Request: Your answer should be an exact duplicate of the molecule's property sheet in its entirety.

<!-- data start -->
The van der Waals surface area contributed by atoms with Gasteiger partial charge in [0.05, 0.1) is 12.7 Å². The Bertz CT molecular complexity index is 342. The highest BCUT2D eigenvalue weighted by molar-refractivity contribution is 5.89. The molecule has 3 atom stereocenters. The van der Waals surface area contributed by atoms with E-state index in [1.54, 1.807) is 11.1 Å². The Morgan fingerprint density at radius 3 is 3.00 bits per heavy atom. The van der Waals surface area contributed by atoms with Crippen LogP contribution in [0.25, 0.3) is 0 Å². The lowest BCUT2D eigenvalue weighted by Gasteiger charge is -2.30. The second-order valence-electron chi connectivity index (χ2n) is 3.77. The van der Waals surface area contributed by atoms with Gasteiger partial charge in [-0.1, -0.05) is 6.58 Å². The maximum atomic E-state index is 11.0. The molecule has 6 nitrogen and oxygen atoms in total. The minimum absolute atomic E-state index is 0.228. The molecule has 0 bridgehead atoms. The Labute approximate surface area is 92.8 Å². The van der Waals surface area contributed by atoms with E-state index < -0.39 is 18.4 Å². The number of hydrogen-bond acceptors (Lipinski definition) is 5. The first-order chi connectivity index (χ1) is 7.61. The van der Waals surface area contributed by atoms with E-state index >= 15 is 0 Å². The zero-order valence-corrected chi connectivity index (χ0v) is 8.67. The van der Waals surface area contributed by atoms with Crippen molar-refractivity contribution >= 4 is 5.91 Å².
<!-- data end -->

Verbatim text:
The van der Waals surface area contributed by atoms with Gasteiger partial charge in [0.05, 0.1) is 12.7 Å². The Bertz CT molecular complexity index is 342. The highest BCUT2D eigenvalue weighted by molar-refractivity contribution is 5.89. The molecule has 3 atom stereocenters. The van der Waals surface area contributed by atoms with E-state index in [1.54, 1.807) is 11.1 Å². The Morgan fingerprint density at radius 3 is 3.00 bits per heavy atom. The van der Waals surface area contributed by atoms with Crippen LogP contribution in [0.25, 0.3) is 0 Å². The lowest BCUT2D eigenvalue weighted by Gasteiger charge is -2.30. The second-order valence-electron chi connectivity index (χ2n) is 3.77. The van der Waals surface area contributed by atoms with Gasteiger partial charge in [-0.1, -0.05) is 6.58 Å². The maximum atomic E-state index is 11.0. The molecule has 6 nitrogen and oxygen atoms in total. The minimum absolute atomic E-state index is 0.228. The molecule has 0 bridgehead atoms. The Labute approximate surface area is 92.8 Å². The van der Waals surface area contributed by atoms with E-state index < -0.39 is 18.4 Å². The number of hydrogen-bond acceptors (Lipinski definition) is 5. The first-order chi connectivity index (χ1) is 7.61. The van der Waals surface area contributed by atoms with E-state index >= 15 is 0 Å². The zero-order valence-corrected chi connectivity index (χ0v) is 8.67. The van der Waals surface area contributed by atoms with Crippen molar-refractivity contribution >= 4 is 5.91 Å².